Bill Would Lessen Cruise Ship Discharge Standards

This poster illustrating cruise ship wastewater was displayed at a Sept. 20, 2012, science panel open house.
This poster illustrating cruise ship wastewater was displayed at a Sept. 20, 2012, science panel open house.

The Parnell Administration wants to change another part of the 2006 cruise ship initiative.

The voter-approved measure required strict new standards for wastewater discharges.

Bills introduced this session at the governor’s request would effectively allow more chemicals and minerals to be released into the water. Backers say the levels would still be safe.

Senate Bill 29 had its first hearing Wednesday before the Senate Resources Committee.

Environmental Conservation Commissioner Larry Hartig told the panel the bill would allow a more practical approach to controlling pollution.

“It recognizes that it’s really difficult, if not impossible, for many dischargers to meet the water quality standards at the point of discharge,” Hartig says. “So they allow a limited area of mixing the treated effluent … with the receiving water at the edge of the mixing zone. “

The industry has asked state officials to make such a change. Cruise lines say strong new standards that start in 2015 are impossible to meet.

Hartig says wastewater-control measures would remain in effect under the legislation.

“It can’t bioaccumulate, it can’t have toxic effects, it can’t affect anadromous fish that would be going through that area, it can’t affect that water body’s ability to produce aquatic life in the future. It just goes on and on about the things it can’t do,” Hartig says

The committee took no testimony, but the measure has opposition.

“I think the bill is unnecessary,” says Chip Thoma, president of Responsible Cruising in Alaska, which backed the 2006 initiative standards.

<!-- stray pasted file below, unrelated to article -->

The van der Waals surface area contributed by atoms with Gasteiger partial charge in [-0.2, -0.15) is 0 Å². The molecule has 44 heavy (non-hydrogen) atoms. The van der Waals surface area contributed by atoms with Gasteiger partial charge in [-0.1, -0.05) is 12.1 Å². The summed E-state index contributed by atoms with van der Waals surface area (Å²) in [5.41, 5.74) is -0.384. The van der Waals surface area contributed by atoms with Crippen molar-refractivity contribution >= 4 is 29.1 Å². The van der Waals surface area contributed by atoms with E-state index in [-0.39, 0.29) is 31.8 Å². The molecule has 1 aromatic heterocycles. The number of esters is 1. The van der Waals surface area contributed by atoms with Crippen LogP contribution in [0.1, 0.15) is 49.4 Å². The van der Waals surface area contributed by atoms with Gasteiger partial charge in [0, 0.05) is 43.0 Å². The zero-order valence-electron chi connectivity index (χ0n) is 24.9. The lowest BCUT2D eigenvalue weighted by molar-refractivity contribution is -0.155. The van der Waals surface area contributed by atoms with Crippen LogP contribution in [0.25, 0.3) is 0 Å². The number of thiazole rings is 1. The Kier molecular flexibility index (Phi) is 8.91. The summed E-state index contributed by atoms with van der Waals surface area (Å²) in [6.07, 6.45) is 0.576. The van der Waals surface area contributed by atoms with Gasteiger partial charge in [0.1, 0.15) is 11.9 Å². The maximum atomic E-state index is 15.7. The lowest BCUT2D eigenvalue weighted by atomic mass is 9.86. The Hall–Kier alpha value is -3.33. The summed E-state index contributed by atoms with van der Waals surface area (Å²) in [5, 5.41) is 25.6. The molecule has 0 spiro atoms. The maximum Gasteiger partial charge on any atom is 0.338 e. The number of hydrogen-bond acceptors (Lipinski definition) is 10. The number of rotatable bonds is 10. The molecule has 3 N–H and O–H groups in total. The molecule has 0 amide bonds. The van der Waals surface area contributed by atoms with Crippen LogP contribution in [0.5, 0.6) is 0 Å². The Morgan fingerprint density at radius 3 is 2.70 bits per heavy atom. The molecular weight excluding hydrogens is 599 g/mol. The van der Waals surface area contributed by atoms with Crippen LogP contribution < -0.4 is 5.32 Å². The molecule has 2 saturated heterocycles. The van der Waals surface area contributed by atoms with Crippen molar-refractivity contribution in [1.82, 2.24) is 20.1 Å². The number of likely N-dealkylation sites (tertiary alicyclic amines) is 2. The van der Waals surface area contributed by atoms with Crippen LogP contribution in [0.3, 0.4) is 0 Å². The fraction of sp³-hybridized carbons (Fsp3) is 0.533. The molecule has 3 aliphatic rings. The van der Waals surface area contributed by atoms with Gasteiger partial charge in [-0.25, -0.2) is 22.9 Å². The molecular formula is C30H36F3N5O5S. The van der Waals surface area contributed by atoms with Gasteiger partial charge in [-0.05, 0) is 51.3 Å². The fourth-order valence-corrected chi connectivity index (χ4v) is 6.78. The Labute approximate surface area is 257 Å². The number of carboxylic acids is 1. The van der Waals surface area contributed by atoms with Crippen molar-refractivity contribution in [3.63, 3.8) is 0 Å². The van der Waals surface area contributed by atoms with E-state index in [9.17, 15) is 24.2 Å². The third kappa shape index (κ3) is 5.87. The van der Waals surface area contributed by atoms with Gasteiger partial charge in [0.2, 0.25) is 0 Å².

“And the reason is because the cruise ships and DEC have made such great improvements in the last few years in lessening the effects of some of their discharge problems,” Thomas says

Thoma and Hartig both agree it’s important to remove copper from cruise-ship wastewater. That’s because, among other things, it affects salmon behavior.

Thoma says copper-removal is an example of how new technology can reduce pollution.

“These are older ships that were all piped with copper. The new ships are all flex-piped with plastic. It’s an incredible revolution. Just in the last few years, we’ve eliminated the copper problem on the new ships,” he says.

An appointed science panel has been investigating technological solutions for about two years. Hartig says it hasn’t found economically-viable equipment.

The Senate Resources Committee will hold another hearing Friday afternoon where it will take public comments on the bill. An identical bill will be heard that day in the House Resources Committee.

The Legislature has already rolled back one part of the cruise ship initiative.

At the administration’s request, it reduced head taxes that fund local tourism projects by more than 50 percent. It did not change a portion of the tax that funds onboard environmental monitors.

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Ed Schoenfeld is Regional News Director for CoastAlaska, a consortium of public radio stations in Ketchikan, Juneau, Sitka, Petersburg and Wrangell. He primarily covers Southeast Alaska regional topics, including the state ferry system, transboundary mining, the Tongass National Forest and Native corporations and issues. He has also worked as a manager, editor and reporter for the Juneau Empire newspaper and Juneau public radio station KTOO. He’s also reported for commercial station KINY in Juneau and public stations KPFA in Berkley, WYSO in Yellow Springs, Ohio, and WUHY in Philadelphia. He’s lived in Alaska since 1979 and is a contributor to Alaska Public Radio Network newscasts, the Northwest (Public Radio) News Network and National Native News. He is a board member of the Alaska Press Club. Originally from Cleveland, Ohio, he lives in Douglas.

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